Dr. Steadman’s replacement already in place
Ryan Summerlin August 21, 2014
VAIL — Steve Singleton likes sports and he wanted to work with his hands and with people who worked like a team. The occasional mental challenge would also be great.
So naturally he fell into a career as an orthopedic surgeon.
Now he’s the new surgeon at the Steadman Philippon Research Institute and the Steadman Clinic, taking over Dr. Richard Steadman’s practice — which raises the question, “How to you replace a legend?”
His answer? You don’t.
“There’s no replacing someone like Dr. Steadman. No one person can fill those shoes. This is a special group and a special place. Who wouldn’t want to be in this group? The whole group is a compilation of outstanding surgeons and orthopedic scientists.”
Dr. Steven Singleton
“There’s no replacing someone like Dr. Steadman. No one person can fill those shoes,” Singleton said. “This is a special group and a special place. Who wouldn’t want to be in this group? The whole group is a compilation of outstanding surgeons and orthopedic scientists.”
Steadman isn’t going anywhere. Singleton joined the practice in April and is sharing an office with him. Singleton smiles as he points out that Steadman’s desk is bigger, Steadman’s view looks out over Vail Mountain and his chair is more comfortable.
It’s not a sudden move. Beginning in November of 2012, Singleton has been working with Steadman as he transitions into retirement. He’s a former Steadman fellow (1997) and in 2004 became a founding member of the Steadman Hawkins Clinic of the Carolinas. When that clinic relocated to Greenville, South Carolina, Singleton remained in Spartanburg and launched Village Orthopaedic Surgery in 2008.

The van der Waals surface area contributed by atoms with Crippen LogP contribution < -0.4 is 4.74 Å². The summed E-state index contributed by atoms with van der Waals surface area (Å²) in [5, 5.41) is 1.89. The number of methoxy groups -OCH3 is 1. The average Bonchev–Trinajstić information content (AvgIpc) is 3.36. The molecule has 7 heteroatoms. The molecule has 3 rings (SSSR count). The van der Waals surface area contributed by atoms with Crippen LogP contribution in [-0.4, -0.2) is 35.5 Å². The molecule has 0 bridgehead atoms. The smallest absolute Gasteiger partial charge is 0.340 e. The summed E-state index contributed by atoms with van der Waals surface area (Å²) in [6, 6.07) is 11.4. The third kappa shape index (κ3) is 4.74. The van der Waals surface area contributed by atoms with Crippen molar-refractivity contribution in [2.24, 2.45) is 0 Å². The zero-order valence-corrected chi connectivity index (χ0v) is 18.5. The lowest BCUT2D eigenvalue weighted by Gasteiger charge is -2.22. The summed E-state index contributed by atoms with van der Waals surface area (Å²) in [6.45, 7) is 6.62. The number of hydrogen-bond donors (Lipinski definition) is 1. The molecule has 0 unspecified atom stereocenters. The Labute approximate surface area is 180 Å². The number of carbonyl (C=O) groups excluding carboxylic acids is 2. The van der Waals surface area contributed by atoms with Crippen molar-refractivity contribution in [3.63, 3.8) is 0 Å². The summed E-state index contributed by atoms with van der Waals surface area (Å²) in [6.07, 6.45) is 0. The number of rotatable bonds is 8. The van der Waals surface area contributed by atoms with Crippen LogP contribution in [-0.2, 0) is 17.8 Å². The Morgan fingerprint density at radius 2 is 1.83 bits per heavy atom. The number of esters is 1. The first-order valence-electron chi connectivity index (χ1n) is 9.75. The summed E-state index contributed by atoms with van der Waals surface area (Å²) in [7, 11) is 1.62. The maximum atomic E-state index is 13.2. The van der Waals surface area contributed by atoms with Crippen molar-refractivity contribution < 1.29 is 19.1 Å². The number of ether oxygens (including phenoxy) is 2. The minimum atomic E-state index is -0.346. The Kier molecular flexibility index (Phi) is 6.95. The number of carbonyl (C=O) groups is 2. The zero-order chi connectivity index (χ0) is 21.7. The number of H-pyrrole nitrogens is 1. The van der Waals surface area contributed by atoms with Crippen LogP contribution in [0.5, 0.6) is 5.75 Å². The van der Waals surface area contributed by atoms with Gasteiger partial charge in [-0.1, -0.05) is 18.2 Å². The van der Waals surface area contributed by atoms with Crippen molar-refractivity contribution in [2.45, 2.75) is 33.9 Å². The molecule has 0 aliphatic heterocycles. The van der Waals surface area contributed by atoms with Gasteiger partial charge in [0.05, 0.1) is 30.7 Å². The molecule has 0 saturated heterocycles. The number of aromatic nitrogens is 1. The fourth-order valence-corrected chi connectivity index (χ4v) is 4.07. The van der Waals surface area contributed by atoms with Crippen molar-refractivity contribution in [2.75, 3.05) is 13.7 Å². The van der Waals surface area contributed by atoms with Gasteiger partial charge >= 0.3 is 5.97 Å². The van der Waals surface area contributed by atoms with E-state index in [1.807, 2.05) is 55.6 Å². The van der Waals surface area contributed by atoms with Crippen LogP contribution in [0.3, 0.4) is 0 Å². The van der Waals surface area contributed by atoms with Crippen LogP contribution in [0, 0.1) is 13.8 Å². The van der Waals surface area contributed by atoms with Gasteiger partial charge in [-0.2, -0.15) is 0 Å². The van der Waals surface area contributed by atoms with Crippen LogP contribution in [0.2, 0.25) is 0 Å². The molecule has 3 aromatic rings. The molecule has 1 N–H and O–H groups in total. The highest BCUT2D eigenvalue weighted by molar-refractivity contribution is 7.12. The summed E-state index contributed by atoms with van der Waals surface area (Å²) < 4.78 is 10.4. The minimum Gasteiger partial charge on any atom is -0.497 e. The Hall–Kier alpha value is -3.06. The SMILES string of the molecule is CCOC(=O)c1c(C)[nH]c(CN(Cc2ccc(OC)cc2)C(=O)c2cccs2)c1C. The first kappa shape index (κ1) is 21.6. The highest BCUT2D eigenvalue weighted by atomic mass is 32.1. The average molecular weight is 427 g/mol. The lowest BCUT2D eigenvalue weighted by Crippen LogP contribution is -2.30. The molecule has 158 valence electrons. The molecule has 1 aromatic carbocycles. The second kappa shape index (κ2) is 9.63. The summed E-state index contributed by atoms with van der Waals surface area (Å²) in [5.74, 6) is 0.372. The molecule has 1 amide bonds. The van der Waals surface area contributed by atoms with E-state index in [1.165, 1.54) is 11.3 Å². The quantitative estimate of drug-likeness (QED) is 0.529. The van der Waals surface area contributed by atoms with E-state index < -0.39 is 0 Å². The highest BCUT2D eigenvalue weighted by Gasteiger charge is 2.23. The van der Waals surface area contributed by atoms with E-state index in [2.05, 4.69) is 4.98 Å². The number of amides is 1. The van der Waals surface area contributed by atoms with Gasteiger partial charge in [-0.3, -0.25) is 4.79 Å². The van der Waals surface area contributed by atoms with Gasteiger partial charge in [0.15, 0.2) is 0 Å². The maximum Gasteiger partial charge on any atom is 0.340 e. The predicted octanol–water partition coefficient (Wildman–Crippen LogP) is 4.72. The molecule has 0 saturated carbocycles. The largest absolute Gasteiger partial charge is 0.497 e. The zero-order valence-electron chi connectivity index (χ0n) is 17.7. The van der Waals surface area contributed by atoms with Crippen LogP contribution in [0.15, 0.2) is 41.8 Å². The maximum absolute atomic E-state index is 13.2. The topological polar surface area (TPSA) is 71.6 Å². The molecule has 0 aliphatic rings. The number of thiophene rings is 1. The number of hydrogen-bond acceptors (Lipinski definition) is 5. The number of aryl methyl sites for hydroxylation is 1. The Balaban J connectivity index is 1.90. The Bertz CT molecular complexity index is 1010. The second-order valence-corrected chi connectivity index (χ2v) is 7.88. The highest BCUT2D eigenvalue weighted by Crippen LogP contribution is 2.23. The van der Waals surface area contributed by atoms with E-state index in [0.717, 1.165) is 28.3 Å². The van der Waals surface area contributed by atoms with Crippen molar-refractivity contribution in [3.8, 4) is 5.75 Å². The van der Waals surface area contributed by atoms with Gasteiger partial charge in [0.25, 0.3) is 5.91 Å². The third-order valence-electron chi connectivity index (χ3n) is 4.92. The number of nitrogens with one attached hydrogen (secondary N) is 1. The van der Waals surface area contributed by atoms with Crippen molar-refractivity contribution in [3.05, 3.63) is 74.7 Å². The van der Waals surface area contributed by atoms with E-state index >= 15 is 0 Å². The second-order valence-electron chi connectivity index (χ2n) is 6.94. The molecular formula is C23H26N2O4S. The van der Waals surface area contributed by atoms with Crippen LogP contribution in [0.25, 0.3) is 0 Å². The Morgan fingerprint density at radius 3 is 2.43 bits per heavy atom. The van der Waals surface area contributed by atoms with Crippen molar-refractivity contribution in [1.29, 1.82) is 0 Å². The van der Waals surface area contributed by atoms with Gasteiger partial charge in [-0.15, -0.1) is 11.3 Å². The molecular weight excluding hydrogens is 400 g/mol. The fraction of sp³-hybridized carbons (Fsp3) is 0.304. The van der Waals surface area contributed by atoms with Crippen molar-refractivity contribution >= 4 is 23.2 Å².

“Dr. Steadman has been a mentor, colleague and friend for a long time,” Singleton said.
‘TREAT EVERYONE THE SAME’
All sorts of international sports stars roll through the clinic, but we all tend to look alike on the inside.
“We don’t tend to get star struck. We treat everyone the same. The knee and cartilage tend to be similarly constructed at the molecular level,” Singleton said smiling.
Steadman has treated more than 12,000 patients since relocating to Vail from Lake Tahoe.
“Helping people return to their normal lives and healthy physical activity has been just as rewarding as getting an Olympic skier back on the slopes or an NFL player back on the field,” Steadman said.
Singleton graduated from Stanford University and the University of Texas Southwestern Medical School. He completed his sports medicine fellowship at the Steadman Hawkins Clinic in Vail in 1997. He returned to Texas with his family, entering private practice in his hometown of Fort Worth.
He worked as an orthopedic surgeon and team physician with the Texas Rangers professional baseball team, the University of Texas-Arlington Division I collegiate teams and Texas Wesleyan University athletic teams. He also served as an orthopedic surgery consultant to the National Hockey League Players Association, and between 1996-2001, he worked as team physician with the United States ski and snowboard teams.
Steadman’s assistant, Cristal Adams, has been with Steadman since 1988, when the practice was in Lake Tahoe. She’s staying with Singleton.
“That’s been the glue. People come in looking for Dr. Steadman and they’ve known her for years,” Singleton said.
Singleton and his wife, Marion, are the parents of twin sons, Jon Thomas and Jake.
Staff Writer Randy Wyrick can be reached at 970-748-2935 and email@example.com.